Welcome to New Domino City! Once the playground to legendary duelist Yugi Muto, this sprawling metropolis has since been transformed into a futuristic society where dueling has kicked into overdrive. With recent technological advancements made by KaibaCorp, dueling has undergone a metamorphosis that has revolutionized the makeup and pace of the game! It's now a heart-pounding, adrenaline-filled, and fuel-injected competition where duelists ride supercharged hyper cycles called Duel Runners and battle it out in hi-octane contests called Turbo Duels. The winners and losers aren't just separated by skill and strength... but by SPEED!
Matt Kamen takes a look back at the history of Yu-Gi-oh. Are you ready to duel?
Would you believe Yu-Gi-Oh has been around for almost 15 years? Kazuki Takahashi’s original manga first appeared in the pages of Shueisha’s Weekly Shonen Jump anthology way back in 1996, and having gone through several different iterations since, is still running today. Its original hero was Yugi Mutou, a young boy possessing an ancient artifact known as the Millennium Puzzle. Early chapters saw a darker personality possessing Yugi, inflicting punishments on wrong-doers in the form of various cruelly ironic games. This idea was soon dropped, and the far better known Duel Monsters card game soon dominated the series, with Yugi and friends battling holographic creatures for over-the-top odds. Though the original concept received an anime adaptation courtesy of Toei, most western viewers are familiar with the later 224-episode presentation of Duel Monsters, which ended in 2004.
It’s notable that, despite what you might think looking at the franchise now, Yu-Gi-Oh! was not conceived as a card game tie-in, any more than Totoro was made to sell soft toys (though both benefitted hugely from the spin-offs). When it began, the Yu-Gi-Oh! manga was rather different from the anime which most people know.
Evangelion's director on Gerry Anderson, fandom and his latest project
This is not the Anno you may have read about, the one portrayed as an awkward, gangly, neurotic geek. Maybe Anno was like that once, but the cream-suited director we meet is sleek and authoritative, composed and confident, quite at ease talking to foreign hacks like us. He doesn’t adjust his glasses intimidatingly, but it still feels like the onetime Shinji has quietly metamorphed into his father Gendo.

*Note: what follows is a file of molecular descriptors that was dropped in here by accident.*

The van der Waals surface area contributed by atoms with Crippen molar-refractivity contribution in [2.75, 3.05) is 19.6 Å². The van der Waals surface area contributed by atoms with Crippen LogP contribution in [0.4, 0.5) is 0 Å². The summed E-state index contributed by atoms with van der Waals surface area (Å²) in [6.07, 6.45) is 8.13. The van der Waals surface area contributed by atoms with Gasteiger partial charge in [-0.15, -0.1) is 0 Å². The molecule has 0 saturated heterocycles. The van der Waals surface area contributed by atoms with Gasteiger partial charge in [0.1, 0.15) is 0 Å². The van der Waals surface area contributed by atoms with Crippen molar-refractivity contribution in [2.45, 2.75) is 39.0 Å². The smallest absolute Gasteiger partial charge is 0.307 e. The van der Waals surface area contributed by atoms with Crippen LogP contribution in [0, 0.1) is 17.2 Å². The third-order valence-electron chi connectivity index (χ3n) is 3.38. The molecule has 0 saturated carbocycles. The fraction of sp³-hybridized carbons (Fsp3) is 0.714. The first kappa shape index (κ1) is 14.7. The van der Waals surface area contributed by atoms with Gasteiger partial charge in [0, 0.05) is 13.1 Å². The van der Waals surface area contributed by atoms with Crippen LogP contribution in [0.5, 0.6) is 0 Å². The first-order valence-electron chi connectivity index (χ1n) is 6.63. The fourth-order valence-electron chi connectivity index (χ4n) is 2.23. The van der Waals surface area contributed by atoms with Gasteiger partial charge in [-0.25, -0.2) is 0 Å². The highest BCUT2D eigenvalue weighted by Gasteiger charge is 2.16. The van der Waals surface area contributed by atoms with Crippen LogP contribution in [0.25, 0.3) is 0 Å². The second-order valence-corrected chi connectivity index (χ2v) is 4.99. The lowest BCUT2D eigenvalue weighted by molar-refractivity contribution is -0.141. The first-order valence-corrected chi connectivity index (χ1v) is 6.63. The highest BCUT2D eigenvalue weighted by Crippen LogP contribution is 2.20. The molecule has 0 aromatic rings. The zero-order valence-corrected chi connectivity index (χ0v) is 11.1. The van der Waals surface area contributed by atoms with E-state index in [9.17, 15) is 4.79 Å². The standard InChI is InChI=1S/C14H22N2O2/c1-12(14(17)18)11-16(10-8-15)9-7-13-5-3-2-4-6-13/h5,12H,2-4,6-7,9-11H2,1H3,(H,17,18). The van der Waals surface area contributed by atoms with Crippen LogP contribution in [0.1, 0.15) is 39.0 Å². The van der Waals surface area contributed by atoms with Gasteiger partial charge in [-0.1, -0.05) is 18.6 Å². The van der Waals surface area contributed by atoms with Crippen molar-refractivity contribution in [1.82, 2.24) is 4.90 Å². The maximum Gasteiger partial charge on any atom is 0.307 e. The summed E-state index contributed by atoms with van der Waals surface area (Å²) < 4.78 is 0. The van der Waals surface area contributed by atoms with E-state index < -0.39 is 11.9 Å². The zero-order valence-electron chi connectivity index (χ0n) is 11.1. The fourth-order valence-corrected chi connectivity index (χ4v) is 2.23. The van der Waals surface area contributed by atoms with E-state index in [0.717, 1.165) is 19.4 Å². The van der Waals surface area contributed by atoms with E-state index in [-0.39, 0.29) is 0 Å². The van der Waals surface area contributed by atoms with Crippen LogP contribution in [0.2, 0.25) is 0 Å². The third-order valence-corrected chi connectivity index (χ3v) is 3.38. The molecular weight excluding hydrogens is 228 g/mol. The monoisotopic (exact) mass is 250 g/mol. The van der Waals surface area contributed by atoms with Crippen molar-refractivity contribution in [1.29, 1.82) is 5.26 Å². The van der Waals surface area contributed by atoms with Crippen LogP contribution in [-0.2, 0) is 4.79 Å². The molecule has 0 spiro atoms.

Unlike a number of the bands featured on the Manga UK blog, W-inds haven’t had much of a history with anime tie-ins despite their massive success. In fact, in 14 years they’ve only ever done two anime themes; their first in Akira Amano’s Katekyo Hitman Reborn!, and more recently with Hiro Mashima’s Fairy Tail, where their 29th single Be as One became its sixth ending.
Twenty years ago, the witch Bayonetta was hauled out of a deep lake, with no memory of her past, how she got there, or who might have hated her enough to put her there. She has in her possession half of an artefact known as the "Eyes of the World.” Joining forces with information broker Enzo, she sets off to find and steal the other half. But powerful forces are moving against her, forces known as the Angels.
Paul Browne rewinds from Naruto Shippuden: The Lost Tower into the past
In the latest Naruto film The Lost Tower, the title character and his comrades embark on a mission to capture Mukade – a missing ninja who has the ability to travel through time. Mukade’s plan is to travel into the past and take control of the Five Great Shinobi Countries. During the battle with Mukade, Naruto and Yamato find themselves hurled back twenty years in time. Will Naruto and his friends be able to return to his own time? And will their actions in the past save the future?
With the animated versions of Saya’s vampire-slaying adventures now into its third incarnation in both TV and feature versions, most recently featured in the release of Blood C: The Last Dark, one feels compelled to ponder in some depth the abject failure of the 2009 live-action version one of Sony’s few key 21st century animated franchises.